For Mark Bashor, manufacturing engineer at GoEngineer, 3D printing used to be just a bullet point from a manufacturing technology class. He came to appreciate how easy it could make the development of jigs and fixtures after a stint as a part-time junior manufacturing engineer at a company that made aircraft landing gear and other hydraulic actuation components.
At that job, Bashor arranged the assembly cells, created detailed work instructions, and designed small tools, jigs, and fixtures; basically “manufacturing aides” that couldn’t be bought from a local industrial supply house.
While many of these tools were simple, the process to get them out on the assembly floor and into the work instruction (final step) was difficult and “painful.” Says Bashor, “I still have nightmares about it to this day.”
The previous way Bashor had to develop tooling involved the following steps:
- Generate a tool ID
- Create a detail drawing of the tool
- Create a bill of materials (BOM) for any necessary purchase items
It often took one to two hours to perform the necessary Geometric Dimensioning and Tolerances (GD&T) for the finished tool drawing and BOM like the one shown in Figure 2, to have ready for approvals.
The first step in the officially documented process was to design a tool that could perform the needed task and yet was simple to manufacture with basic machine tools. A tool like Figure 1 is a typical example. Most simple tools take 15-30 minutes before everything was up in CAD and the design was ready to be locked down.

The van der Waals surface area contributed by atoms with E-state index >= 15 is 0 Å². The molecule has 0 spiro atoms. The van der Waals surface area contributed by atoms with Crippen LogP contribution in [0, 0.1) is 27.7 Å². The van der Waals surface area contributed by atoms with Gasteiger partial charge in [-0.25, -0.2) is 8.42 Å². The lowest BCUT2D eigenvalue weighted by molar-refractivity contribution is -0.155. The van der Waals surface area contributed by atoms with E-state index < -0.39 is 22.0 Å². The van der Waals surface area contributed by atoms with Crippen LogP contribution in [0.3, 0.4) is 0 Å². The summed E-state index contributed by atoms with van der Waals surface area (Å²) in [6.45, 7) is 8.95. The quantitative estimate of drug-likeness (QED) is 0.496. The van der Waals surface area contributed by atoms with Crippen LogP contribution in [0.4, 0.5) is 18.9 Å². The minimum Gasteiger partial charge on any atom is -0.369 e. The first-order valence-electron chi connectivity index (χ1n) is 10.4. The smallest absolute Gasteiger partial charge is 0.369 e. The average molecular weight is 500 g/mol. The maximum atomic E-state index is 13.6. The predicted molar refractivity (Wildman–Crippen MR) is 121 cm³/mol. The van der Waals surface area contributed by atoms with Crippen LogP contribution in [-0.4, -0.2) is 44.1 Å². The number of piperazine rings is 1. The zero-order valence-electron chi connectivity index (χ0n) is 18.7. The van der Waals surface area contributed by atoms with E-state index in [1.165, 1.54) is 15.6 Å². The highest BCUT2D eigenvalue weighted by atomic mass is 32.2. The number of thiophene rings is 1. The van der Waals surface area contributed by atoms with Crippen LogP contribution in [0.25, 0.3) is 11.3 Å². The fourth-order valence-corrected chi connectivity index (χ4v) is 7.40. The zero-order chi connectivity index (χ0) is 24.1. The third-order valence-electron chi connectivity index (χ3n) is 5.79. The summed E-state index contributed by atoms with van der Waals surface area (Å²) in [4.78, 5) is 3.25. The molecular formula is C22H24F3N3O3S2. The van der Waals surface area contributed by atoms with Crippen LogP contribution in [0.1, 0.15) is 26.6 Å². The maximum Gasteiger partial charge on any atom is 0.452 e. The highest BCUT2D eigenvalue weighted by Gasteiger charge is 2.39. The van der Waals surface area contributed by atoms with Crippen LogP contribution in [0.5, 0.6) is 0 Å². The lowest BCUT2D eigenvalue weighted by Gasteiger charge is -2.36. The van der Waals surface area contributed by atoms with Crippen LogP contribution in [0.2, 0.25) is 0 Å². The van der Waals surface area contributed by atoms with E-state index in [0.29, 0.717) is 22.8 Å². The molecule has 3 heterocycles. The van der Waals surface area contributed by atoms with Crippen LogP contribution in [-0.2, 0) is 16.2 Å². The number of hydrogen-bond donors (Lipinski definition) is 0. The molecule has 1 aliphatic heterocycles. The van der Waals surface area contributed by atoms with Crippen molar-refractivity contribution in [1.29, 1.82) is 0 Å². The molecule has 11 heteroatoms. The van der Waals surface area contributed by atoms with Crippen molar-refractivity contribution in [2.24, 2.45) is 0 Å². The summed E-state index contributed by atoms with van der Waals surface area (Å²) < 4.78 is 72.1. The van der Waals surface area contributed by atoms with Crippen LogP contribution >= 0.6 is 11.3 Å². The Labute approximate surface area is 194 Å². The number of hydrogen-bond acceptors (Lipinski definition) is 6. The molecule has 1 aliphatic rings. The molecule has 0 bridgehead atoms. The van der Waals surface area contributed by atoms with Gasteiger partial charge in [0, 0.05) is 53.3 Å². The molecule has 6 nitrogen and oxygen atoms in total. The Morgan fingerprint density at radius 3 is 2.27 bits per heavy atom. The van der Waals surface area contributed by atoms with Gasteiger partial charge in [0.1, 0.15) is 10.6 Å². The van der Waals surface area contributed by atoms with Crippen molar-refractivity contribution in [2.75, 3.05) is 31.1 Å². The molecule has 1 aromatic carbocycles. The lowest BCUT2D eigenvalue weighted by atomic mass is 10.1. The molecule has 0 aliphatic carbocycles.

Once the completed drawing is submitted to document control, it could take a week or more until the document made the rounds of review and approvals, was officially uploaded to the database, and released for manufacturing.
With an approved drawing in hand, Bashor would forward the BOM to procurement, so they could order the needed items, which would arrive two to three days later.
The last obstacle to overcome was the production schedule. During busy times, such as near the end of month, things like manufacturing aids were seen as a distraction to meet challenging production goals.
As such, it was not uncommon to hear: “I’ve got 3 days left to hit my numbers for the month so how about I get to that first thing next week?” Thus, one week was the general best case for in-house machining lead-time.
From start to finish, it was usually three weeks or more from initial design to final manufacturing aid. Creating each of the hundreds of aids used each day was a project instead of a simple task.
Bashor has worked with 3D printing for about five years now and his perspective has changed. Most of the manufacturing aides he can design in a day and print overnight. They are ready for use in production the following day with little to no disruption of other busy departments. “It’s hard to quantify, but 3D printing literally shaves hundreds of dollars out of each tools’ cost and most importantly saves time.”
To Bashor, the benefits include:
- Time & cost savings
- 40 – 90% lead time reduction
- 70 – 95% cost reduction
- Streamlined, efficient process
- Eliminate detailed drawings
- Minimize PO & payment requirements
- Task, not a project
- Digital inventory
- Reduction in storage space
- Quick replacement or revision
- Simple duplication
Additionally, Bashor finds benefits that he can’t directly compare. One example is increased tool complexity. Since there is little to no penalty for complexity, he can print virtually any tool geometries he can design without driving up the cost.
Also, due to the robust properties of the engineering grade thermoplastics like Ultem and carbon filled Nylon12, he can build tools that are lighter, easier to handle, and safer to use than traditionally manufactured metal tools.
Said Bashor, “If you are not currently using 3D printed jigs and fixtures throughout your manufacturing operation, I encourage you to try and see if you can find any good candidates. When it comes to helping you find the tools to streamline your business, you should take a good hard look at 3D printing.”